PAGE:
No one was surprised that the Toronto Blue Jays weren’t going to go down without a fight after losing the first two ALDS games at home. On Sunday night, they came out ready to beg, steal, borrow, or barter for every run they could possibly find—and this plan worked, as they took game 5-1 to send the series to Monday.
- Marco Estrada, one of the Blue Jays’ most effective second-half pitchers, didn’t allow a hit until there were two outs left in the bottom of the third, when Hanser Alberto hit a ground-rule double to direct center field. That threat was extinguished by a Delino DeShields fly ball to right, and Estrada would allow only four more hits in 6 1/3 innings. Stuff wise, Estrada was able to use the separation between his fastball and his changeup to keep the Texas hitters under control, mixing in the curveball when he needed to further confuse them.
- Martin Perez began the game with visible confidence, and that carried through until the first batter of the third inning, when Dioner Navarro hit the first pitch to deep center field for a double, the first runner Perez allowed. After that hit, Perez struggled to recover, a frustrating trend from the talented left-hander who has in the past had difficulties when bad luck or a momentary lapse in command give him issues. (Jeff Banister’s decision to intentionally walk Edwin Encarnacion later on in the inning might have played a role, too.) Perez exited in the sixth with no outs and two men on, an less-than-ideal end to what originally seemed to be a promising outing.
- On that intentional walk: Banister has intentionally walked Encarnacion twice in this series, clearly preferring to avoid the potential big moment in favor of attempting a double play. Of course, everything has to go right after the IBB to get that double play, which did not happen for Perez. Instead, the Blue Jays remembered that they led the majors in walks and set themselves up for an early lead they wouldn’t relinquish.
- One of Texas’ preseason top prospects, Chi Chi Gonzalez, entered to try to clean up Perez’s mess, facing Encarnacion with two on and no out in the sixth. Gonzalez doesn’t have much separation between his pitches, but gets exemplary movement on all of them, making him tricky to hit—particularly if a hitter hasn’t faced him before. While he walked Encarnacion, he then was able to induce a 3-2-3 double play, featuring defensive threat Mitch Moreland. A home run allowed to Tulowitzki put a damper on the excitement, but there were flashes of the pitcher Gonzalez could be in his first postseason appearance.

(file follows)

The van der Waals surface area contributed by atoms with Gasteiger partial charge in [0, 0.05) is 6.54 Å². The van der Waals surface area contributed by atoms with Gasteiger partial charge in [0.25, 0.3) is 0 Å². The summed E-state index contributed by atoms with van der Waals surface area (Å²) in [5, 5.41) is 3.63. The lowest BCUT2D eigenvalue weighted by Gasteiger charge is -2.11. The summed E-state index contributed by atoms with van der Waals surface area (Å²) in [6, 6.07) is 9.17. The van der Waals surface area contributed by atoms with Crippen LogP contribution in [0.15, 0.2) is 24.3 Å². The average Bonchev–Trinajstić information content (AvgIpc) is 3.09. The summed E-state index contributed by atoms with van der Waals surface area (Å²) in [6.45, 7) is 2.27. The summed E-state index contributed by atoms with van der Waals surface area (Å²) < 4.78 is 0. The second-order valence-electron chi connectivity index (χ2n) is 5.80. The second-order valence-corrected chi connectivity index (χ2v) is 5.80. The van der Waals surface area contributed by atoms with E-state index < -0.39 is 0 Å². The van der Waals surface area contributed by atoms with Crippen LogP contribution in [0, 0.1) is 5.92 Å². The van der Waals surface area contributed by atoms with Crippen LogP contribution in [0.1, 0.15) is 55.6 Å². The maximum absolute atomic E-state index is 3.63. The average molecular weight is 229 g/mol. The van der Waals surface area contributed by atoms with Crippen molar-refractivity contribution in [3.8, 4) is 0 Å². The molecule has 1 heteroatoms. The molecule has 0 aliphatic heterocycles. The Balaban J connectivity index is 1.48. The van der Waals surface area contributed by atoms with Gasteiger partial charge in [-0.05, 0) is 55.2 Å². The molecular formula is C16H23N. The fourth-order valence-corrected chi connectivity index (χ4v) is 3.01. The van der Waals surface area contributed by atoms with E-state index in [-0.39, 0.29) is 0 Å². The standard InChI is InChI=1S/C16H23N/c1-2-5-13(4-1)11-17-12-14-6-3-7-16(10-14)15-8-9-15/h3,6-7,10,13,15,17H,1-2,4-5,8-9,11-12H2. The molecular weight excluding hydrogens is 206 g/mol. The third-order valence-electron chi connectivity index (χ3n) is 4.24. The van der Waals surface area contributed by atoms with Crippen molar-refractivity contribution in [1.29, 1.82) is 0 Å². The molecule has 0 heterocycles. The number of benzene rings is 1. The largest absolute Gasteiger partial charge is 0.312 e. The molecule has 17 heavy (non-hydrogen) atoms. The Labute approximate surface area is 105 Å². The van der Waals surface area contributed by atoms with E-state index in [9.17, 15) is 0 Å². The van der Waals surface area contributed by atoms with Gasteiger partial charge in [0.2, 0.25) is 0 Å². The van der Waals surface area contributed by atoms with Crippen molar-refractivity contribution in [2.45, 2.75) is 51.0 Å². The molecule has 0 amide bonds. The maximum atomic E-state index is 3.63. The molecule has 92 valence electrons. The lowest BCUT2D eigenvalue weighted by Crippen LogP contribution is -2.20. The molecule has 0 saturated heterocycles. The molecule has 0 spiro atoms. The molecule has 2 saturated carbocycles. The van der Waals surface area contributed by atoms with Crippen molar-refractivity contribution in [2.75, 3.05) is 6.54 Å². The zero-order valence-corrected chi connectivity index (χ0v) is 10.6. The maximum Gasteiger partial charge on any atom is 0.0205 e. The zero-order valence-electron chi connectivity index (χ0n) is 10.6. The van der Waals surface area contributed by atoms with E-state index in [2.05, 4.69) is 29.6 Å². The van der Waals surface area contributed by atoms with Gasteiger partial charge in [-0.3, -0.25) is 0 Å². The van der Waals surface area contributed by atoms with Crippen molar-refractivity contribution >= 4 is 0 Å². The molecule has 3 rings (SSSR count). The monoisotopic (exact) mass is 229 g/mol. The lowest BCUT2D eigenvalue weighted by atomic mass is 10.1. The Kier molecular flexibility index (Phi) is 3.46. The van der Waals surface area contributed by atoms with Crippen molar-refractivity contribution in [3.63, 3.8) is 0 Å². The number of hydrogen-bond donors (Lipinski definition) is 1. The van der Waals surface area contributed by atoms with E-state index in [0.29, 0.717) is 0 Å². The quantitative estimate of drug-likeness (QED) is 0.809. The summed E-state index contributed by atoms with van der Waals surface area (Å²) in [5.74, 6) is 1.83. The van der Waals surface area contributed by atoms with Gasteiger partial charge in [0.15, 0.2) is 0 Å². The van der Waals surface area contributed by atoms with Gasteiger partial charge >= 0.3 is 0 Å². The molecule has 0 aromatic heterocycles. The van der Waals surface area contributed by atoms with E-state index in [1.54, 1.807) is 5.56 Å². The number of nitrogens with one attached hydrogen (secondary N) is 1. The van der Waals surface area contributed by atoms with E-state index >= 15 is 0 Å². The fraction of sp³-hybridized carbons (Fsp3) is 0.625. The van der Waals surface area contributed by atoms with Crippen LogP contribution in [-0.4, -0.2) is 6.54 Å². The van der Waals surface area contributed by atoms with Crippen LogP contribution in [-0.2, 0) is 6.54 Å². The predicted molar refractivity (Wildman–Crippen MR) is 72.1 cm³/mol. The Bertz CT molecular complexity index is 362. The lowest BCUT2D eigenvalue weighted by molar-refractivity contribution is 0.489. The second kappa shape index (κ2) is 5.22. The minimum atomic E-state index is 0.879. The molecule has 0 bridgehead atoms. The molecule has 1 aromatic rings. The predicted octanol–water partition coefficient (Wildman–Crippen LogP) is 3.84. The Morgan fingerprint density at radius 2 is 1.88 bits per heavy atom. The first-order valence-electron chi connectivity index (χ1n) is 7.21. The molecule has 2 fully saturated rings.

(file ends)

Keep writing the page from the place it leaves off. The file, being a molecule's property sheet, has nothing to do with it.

- Despite a Dallas Cowboys game at 3:30 PM CT, the capacity crowd was present and audible at first pitch. Before you scoff, it’s a legitimate concern—the Ballpark in Arlington and AT&T Stadium might as well share parking lots, and certainly share the city streets surrounding both fields. Additionally, Arlington has little-to-nothing in the way of public transportation, making it even more difficult to reach the park in a timely manner.
- The Jays showed some encouraging signs of snapping out of their power outage last night. Josh Donaldson hit a long double in the top of the fourth, and an intentional walk and accidental walk loaded the bases for Troy Tulowitzki, who walked in a run—not your normal way to score when you have the most home runs in the majors. Of course, Tulowitzki hit a homer off Gonzalez after the small-ball runs, and the Jays had more consistent hard contact against Texas last night, good signs for a team that relies on the power to be dangerous.
- Josh Hamilton, another guy suffering from not only a power outage but the third-longest postseason hitless streak in history, singled off Estrada in the bottom of the fifth. While that hit led to nothing productive for the Rangers, it was a slightly encouraging sign from the former slugger, who later singled in the bottom of the seventh.
- Rougned Odor continued to not waste a moment of postseason attention by flashing exactly what his glove can do, starting three of the four Texas double plays, including this particularly nifty one.
- Two Jays showed off their defensive prowess, as well, with Kevin Pillar making a running grab in center field to shut down any potential Texas outburst early, and Justin Smoak making a late grab on a hot grounder by his counterpart Mitch Moreland.
- According to Harold Reynolds, the whole of Canada cannot catch a baseball . . . Texas “closer” Shawn Tolleson pitched with a four-run deficit, an interesting decision given his previous overuse. If Texas has a lead in the last innings today, Banister might choose to go to Sam Dyson . . . David Price was warming in the bullpen toward the end of the game for the Jays, ready to come in and relieve on his throw day. Though he didn’t get into the game, it does raise an interesting question for Toronto as to what they’ll do if they need another left-hander in tomorrow’s game, and whether or not they’re planning on using Price in a potential Game Five.
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